BACKGROUND INFORMATION: Historically, there was a more predictable relationship between the funding and distribution of documentary films. Theatrical release was generally limited, but The Corporation For Public Broadcasting (CPB) and PBS and its affiliates were major funding sources, and they monitored production and could guarantee distribution via public television. Because of this, participants were assured that what was financed would be completed, be of sufficient quality and be seen by the public. But the role of CPB and PBS as primary programming funders and developers has diminished in recent years due to budgetary constraints, loss of member's support, loss of corporate sponsorships, state and federal budget cuts in CPB funding, and general economic conditions. 

As it stands today, the chances of an independently produced programming proposal being fully funded by CPB or PBS or its affiliates is less than 1% (Source: PBS). And because PBS has no assurance that independent producers can fully finance or complete their projects, or that the quality of the finished product will be acceptable, the relationship between production and distribution has become precarious. More often than not, independent producers must now complete their projects before binding distribution agreements with PBS or other distributors can be obtained. But with the guarantee of distribution no longer in place, private funding sources (nonprofit foundations, NGOs, corporations and individuals) are more reluctant to commit sufficient funds to fill the funding void. And there are other problems as well.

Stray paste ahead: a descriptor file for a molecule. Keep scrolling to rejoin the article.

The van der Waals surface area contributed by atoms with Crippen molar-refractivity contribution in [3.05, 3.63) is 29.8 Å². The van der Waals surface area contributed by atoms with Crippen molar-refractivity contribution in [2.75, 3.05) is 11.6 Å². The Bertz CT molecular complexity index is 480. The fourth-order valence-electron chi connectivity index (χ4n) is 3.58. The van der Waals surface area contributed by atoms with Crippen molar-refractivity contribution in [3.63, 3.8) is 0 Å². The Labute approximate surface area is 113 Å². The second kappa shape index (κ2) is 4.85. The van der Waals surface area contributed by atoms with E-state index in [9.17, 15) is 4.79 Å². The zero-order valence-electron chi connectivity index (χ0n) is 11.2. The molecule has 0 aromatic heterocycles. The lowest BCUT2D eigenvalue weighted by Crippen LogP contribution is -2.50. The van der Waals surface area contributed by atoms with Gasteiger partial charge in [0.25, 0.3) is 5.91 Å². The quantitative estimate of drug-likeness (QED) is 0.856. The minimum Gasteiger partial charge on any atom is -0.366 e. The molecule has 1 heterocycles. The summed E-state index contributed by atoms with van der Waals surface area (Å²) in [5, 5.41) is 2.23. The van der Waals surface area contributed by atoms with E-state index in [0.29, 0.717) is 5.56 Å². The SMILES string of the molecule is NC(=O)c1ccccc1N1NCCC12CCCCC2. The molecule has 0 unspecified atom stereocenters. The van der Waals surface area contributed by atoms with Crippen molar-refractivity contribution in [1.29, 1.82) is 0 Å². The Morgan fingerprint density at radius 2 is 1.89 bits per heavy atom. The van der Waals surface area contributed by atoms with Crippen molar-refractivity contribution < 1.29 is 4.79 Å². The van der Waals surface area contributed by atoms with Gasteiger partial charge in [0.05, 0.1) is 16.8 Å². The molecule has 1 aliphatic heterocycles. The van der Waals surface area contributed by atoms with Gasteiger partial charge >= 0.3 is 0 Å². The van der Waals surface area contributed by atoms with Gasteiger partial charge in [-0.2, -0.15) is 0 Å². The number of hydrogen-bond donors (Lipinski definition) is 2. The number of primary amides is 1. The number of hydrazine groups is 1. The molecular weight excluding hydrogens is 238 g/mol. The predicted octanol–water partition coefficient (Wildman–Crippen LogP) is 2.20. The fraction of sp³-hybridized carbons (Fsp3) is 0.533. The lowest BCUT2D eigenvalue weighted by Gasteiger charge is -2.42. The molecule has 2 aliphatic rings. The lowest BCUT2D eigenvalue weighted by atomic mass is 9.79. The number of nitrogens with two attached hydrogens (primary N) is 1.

Although the amount of private nonprofit foundation money available to fund production has been decreasing recently due to economic conditions, the shortfall has also resulted from the fact that funding sources have found it difficult to assess the outcomes of funding media when compared to other available alternatives. The tangible effects of documentary films are hard to accurately  "measure" and "quantify". At the same time other private funding sources, like corporations and corporate foundations, are typically ill-equipped to determine if supporting this type of programming is an effective marketing tool. Other potential funders like cable television networks have not taken up the slack because they've found it more profitable to mimic the broadcast networks and provide "entertainment" programming that more directly targets the needs of their advertisers. In addition, few funders of any kind have the ability to assess the accuracy of production cost estimates, the competence of the filmmakers or the quality of their proposals, and so are reticent to fund them.

But the problem is not just a matter of money or risk assessment. It's also the result of grossly inefficient and ineffective fund-raising models. The basic method of financing independently produced documentaries has remained essentially unchanged for decades. In what might be called the "hat in hand" method filmmakers and producers typically develop a story concept they feel passionate about then "shop" it through a daisy chain of personal and institutional contacts and referrals, trying to raise the necessary funding. They make the rounds for grants from public funding sources and private foundations, or seek out individuals or corporate investors. This can take years and often leads nowhere. It's a hit and miss method and many worthy projects never get funded or are partially funded but never completed and distributed.